Yet another Islamic attack in London...

Discussion in 'Politics & Current Events' started by Insomnia, Jun 3, 2017.

  1. bostjan

    bostjan MicroMetal Contributor

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    Dec 7, 2005
    St. Johnsbury, VT USA
    Ok, so your point is the violence of the religion is not related to the violence of the adherents to the religion. I would say that that would be paradoxical, but not impossible. Being that it is contrary to conventional wisdom, though, I think that stance would be impossible to defend unless you can either explain it with a strong philosophical argument or by using statistics (although the statistics part might even have too much wiggle room around it).

    The old religions with a violent god were utilized by ancient leaders to quell uprisings and chaos. Why did that work? Well, the basic argument to the ancient people was "behave or else Cthulhu will cast you into eternal suffering." Christianity and Buddhism, as well as some of the other newer religions are built off of the foundations of those old religions, but shift the paradigm from "god will crush you unless you behave" to "be a better person." Unfortunately, though, the message tends to get lost, and the millennia-old practices of violence persist, and sometimes, are justified by cherry picking some of the religious philosophies and sweeping the more important ideas under the rug.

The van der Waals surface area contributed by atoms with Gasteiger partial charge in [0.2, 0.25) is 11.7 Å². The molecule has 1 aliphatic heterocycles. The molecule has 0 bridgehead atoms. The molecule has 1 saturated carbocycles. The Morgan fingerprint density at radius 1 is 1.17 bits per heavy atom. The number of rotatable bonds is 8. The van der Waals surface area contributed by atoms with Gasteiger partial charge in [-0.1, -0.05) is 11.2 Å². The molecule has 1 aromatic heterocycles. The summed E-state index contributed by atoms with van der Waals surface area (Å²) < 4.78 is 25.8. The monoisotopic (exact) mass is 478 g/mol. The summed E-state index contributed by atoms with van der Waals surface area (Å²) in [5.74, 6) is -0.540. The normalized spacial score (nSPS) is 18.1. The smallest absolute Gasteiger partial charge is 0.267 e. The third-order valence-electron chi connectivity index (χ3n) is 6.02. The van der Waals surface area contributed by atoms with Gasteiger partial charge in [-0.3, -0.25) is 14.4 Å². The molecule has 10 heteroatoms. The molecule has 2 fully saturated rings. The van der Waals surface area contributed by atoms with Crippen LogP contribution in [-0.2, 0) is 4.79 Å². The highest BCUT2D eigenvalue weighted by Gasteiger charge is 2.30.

For example: Christianity. I hate picking on Christianity all of the time, but it's what's around me the most, so it's the lowest-hanging fruit. Anyway, Christianity is modeled after a man who chose riff-raff as his followers, preached non-judgement, non-violence, and, most of all, forgiveness, and yet, modern Christians, on average, are pro-capital punishment, pro-prison-for-drug-offenders, etc. Obviously there are many groups who are not that way, but, statistically, that's the way it generally is.

    Christianity should be a very peaceful religion. The gospels of the New Testament preach absolute forgiveness and non-violence. Jesus says it's not okay to carry out the death penalty. Jesus says it's not okay to exact revenge, nor to harm your enemies. But then, the gospels are not the only part of the NT. The epistles are the exact opposite, in spirit, to the gospels, with ordinances and laws about shunning people, subjugating women, etc. So, Christianity is not about the teachings of Jesus. Don't think that even for a second. It's about the teachings of Paul, the apostle who never even met Jesus. Who was Paul? He was a violent dude who killed Christians until he had heat stroke one day and decided Jesus was just alright, oh yeah. He then proceeded to spread the teachings of Christianity how he wanted.

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